Confusion over employment status in the gig economy

“In response to the recommendation to have a clearer outline of the tests for employment status, the Government stated it would take forward further work on the case for legislative change and potential options for reform. We are still awaiting direction from government on this.”

Following on from the Taylor Review, the Labour Market Enforcement Strategy underlines the “need to clarify the line between ‘worker’ status and self-employment” as workers in these roles are at the “greatest risk of vulnerability and exploitation.”

However, the enforcement bodies are awaiting direction from the government on any legislative change and reform options related to employment status – leaving gig workers and businesses engaging them in limbo.

The strategy document also estimates that somewhere between 2.8m and 4.4m people have undertaken work in the gig economy – around 15% of working adults. 

Acknowledging that “while such roles can offer flexibility”, it highlights a number of compliance issues that workers are exposed to. These include “concerning evidence of labour abuse and exploitation” as well as “rates of pay, lack of income security, [and] lack of clarity over worker status and rights.”

Additionally, the document explores the risks of “misclassification” of employment status, including gig economy workers “being excluded from employment rights such as the national minimum wage and entitlements such as holiday pay.”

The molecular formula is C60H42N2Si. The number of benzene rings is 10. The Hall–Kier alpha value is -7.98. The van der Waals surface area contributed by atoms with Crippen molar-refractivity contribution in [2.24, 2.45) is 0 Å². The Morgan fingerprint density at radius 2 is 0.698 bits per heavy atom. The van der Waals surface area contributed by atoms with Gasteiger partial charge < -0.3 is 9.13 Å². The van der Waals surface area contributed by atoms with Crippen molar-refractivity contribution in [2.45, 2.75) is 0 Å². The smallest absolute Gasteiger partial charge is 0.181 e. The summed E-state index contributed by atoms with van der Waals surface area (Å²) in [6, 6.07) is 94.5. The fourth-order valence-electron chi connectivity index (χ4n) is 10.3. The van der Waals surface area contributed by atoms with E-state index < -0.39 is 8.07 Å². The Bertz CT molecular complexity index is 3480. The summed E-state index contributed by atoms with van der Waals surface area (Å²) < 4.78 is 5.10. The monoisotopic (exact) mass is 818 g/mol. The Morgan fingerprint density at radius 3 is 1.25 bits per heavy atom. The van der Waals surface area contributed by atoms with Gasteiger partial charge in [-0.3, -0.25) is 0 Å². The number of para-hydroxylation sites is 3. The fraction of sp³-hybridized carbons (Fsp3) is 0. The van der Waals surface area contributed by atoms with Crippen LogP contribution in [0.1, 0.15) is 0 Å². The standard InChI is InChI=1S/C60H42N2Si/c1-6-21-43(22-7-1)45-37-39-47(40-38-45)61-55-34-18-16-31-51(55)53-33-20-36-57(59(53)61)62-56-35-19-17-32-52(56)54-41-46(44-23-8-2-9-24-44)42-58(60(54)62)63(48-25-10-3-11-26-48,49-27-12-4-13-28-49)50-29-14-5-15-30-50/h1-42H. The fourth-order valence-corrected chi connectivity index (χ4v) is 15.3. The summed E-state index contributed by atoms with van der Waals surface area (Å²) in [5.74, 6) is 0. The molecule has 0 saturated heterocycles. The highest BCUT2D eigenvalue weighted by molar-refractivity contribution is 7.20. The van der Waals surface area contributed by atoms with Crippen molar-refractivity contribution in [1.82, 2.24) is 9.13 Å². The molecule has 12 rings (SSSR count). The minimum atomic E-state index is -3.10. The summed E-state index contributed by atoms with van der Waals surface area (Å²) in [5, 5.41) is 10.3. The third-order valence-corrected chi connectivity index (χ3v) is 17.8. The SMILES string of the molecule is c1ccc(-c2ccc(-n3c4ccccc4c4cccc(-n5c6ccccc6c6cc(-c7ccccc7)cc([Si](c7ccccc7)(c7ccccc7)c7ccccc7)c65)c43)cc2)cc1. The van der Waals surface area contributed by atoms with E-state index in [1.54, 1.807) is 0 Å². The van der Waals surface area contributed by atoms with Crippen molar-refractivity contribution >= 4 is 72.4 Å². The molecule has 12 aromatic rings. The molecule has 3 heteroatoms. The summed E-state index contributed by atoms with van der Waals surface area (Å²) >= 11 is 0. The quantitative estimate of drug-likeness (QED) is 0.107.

The promise to introduce the Single Enforcement Body (SEB)

“I join my predecessors in wholeheartedly supporting the creation of a SEB.”

Beel stated in her introduction that the aim of the strategy document was “to pave the way towards the SEB.”

The document sets out the “once-in-a-generation opportunity to bolster existing labour market compliance and enforcement efforts” through the introduction of the Single Enforcement Body (SEB).

As such, this section of the strategy offers hope that the SEB will be introduced at some point under this government, despite recent comments made by Grant Shapps about the SEB during his time as Secretary of State for Business, Energy and Industrial Strategy (BEIS).

The report also sets out the timelines for the delivery of the SEB, calling it a “significant undertaking involving more than simply placing the three existing enforcement bodies under one roof.”

In summary, the Labour Market Enforcement Strategy for 2022/23 offers hope that the government and the enforcement bodies are committed to protecting workers and supply chain operators. 

The ambition to introduce the Single Enforcement Body remains, which would help to resolve some of the major challenges the sector faces, including potentially the issue of employment status in the gig economy and clamping down on rogue operators in the umbrella industry.

Qdos Contractor
Written by
Qdos Contractor
Award-winning providers of insurance for the self-employed, Qdos are the leading authority on IR35, offering industry-leading employment status services to ensure the flexible working industry thrive. Qdos are the Best Contractor Insurance Provider 2022 and won the Queen’s Award for Enterprise in Innovation 2022 and 2017.